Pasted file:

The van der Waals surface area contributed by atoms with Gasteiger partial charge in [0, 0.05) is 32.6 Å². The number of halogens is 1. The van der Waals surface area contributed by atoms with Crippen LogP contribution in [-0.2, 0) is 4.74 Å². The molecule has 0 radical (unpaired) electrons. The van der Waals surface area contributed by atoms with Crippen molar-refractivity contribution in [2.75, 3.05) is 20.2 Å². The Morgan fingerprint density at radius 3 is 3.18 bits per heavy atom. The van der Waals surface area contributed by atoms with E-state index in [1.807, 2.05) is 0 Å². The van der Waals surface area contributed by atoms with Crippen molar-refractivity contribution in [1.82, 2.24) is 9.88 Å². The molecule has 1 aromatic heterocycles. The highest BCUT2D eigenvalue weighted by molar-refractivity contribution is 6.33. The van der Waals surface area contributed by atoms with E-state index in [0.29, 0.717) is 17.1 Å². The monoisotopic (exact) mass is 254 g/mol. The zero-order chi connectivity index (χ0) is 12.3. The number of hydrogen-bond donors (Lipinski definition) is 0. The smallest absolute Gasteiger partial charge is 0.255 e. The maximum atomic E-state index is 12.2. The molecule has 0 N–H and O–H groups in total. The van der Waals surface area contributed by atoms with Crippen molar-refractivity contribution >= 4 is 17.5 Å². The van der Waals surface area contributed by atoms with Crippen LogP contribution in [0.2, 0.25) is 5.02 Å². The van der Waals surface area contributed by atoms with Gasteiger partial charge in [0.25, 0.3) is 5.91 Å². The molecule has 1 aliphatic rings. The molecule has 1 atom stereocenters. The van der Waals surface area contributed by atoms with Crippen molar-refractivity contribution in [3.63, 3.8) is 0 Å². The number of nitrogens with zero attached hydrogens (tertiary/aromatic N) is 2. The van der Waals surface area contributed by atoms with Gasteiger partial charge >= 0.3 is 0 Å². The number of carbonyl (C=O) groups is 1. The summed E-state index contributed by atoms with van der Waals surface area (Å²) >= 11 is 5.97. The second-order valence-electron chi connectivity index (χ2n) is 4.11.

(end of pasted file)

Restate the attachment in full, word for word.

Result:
The van der Waals surface area contributed by atoms with Gasteiger partial charge in [0, 0.05) is 32.6 Å². The number of halogens is 1. The van der Waals surface area contributed by atoms with Crippen LogP contribution in [-0.2, 0) is 4.74 Å². The molecule has 0 radical (unpaired) electrons. The van der Waals surface area contributed by atoms with Crippen molar-refractivity contribution in [2.75, 3.05) is 20.2 Å². The Morgan fingerprint density at radius 3 is 3.18 bits per heavy atom. The van der Waals surface area contributed by atoms with E-state index in [1.807, 2.05) is 0 Å². The van der Waals surface area contributed by atoms with Crippen molar-refractivity contribution in [1.82, 2.24) is 9.88 Å². The molecule has 1 aromatic heterocycles. The highest BCUT2D eigenvalue weighted by molar-refractivity contribution is 6.33. The van der Waals surface area contributed by atoms with E-state index in [0.29, 0.717) is 17.1 Å². The monoisotopic (exact) mass is 254 g/mol. The zero-order chi connectivity index (χ0) is 12.3. The number of hydrogen-bond donors (Lipinski definition) is 0. The smallest absolute Gasteiger partial charge is 0.255 e. The maximum atomic E-state index is 12.2. The molecule has 0 N–H and O–H groups in total. The van der Waals surface area contributed by atoms with Crippen molar-refractivity contribution >= 4 is 17.5 Å². The van der Waals surface area contributed by atoms with Crippen LogP contribution in [0.2, 0.25) is 5.02 Å². The van der Waals surface area contributed by atoms with Gasteiger partial charge in [0.25, 0.3) is 5.91 Å². The molecule has 1 aliphatic rings. The molecule has 1 atom stereocenters. The van der Waals surface area contributed by atoms with Crippen molar-refractivity contribution in [3.63, 3.8) is 0 Å². The number of nitrogens with zero attached hydrogens (tertiary/aromatic N) is 2. The van der Waals surface area contributed by atoms with Gasteiger partial charge >= 0.3 is 0 Å². The number of carbonyl (C=O) groups is 1. The summed E-state index contributed by atoms with van der Waals surface area (Å²) >= 11 is 5.97. The second-order valence-electron chi connectivity index (χ2n) is 4.11.